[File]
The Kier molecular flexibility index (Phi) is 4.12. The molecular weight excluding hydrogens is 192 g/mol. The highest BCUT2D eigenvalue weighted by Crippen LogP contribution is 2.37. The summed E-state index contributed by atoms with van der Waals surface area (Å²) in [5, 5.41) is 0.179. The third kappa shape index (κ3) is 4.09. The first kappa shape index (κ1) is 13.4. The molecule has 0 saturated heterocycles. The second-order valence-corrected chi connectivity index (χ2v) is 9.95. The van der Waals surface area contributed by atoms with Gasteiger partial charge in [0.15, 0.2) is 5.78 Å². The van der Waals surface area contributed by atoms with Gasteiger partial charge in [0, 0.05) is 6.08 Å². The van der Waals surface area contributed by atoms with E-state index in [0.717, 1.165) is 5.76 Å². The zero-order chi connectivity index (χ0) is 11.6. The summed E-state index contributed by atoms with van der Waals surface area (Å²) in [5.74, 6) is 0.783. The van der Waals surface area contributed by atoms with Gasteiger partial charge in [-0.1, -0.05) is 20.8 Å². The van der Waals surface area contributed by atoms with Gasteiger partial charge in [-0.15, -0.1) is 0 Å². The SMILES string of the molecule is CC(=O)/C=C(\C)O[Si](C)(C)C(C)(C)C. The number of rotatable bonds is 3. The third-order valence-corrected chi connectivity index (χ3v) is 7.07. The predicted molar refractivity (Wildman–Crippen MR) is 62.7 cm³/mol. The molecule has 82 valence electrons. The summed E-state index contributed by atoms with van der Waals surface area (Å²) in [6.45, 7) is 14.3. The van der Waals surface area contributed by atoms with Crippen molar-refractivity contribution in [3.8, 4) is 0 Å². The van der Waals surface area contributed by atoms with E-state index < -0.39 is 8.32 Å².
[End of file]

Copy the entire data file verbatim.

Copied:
The Kier molecular flexibility index (Phi) is 4.12. The molecular weight excluding hydrogens is 192 g/mol. The highest BCUT2D eigenvalue weighted by Crippen LogP contribution is 2.37. The summed E-state index contributed by atoms with van der Waals surface area (Å²) in [5, 5.41) is 0.179. The third kappa shape index (κ3) is 4.09. The first kappa shape index (κ1) is 13.4. The molecule has 0 saturated heterocycles. The second-order valence-corrected chi connectivity index (χ2v) is 9.95. The van der Waals surface area contributed by atoms with Gasteiger partial charge in [0.15, 0.2) is 5.78 Å². The van der Waals surface area contributed by atoms with Gasteiger partial charge in [0, 0.05) is 6.08 Å². The van der Waals surface area contributed by atoms with E-state index in [0.717, 1.165) is 5.76 Å². The zero-order chi connectivity index (χ0) is 11.6. The summed E-state index contributed by atoms with van der Waals surface area (Å²) in [5.74, 6) is 0.783. The van der Waals surface area contributed by atoms with Gasteiger partial charge in [-0.1, -0.05) is 20.8 Å². The van der Waals surface area contributed by atoms with Gasteiger partial charge in [-0.15, -0.1) is 0 Å². The SMILES string of the molecule is CC(=O)/C=C(\C)O[Si](C)(C)C(C)(C)C. The number of rotatable bonds is 3. The third-order valence-corrected chi connectivity index (χ3v) is 7.07. The predicted molar refractivity (Wildman–Crippen MR) is 62.7 cm³/mol. The molecule has 82 valence electrons. The summed E-state index contributed by atoms with van der Waals surface area (Å²) in [6.45, 7) is 14.3. The van der Waals surface area contributed by atoms with Crippen molar-refractivity contribution in [3.8, 4) is 0 Å². The van der Waals surface area contributed by atoms with E-state index < -0.39 is 8.32 Å².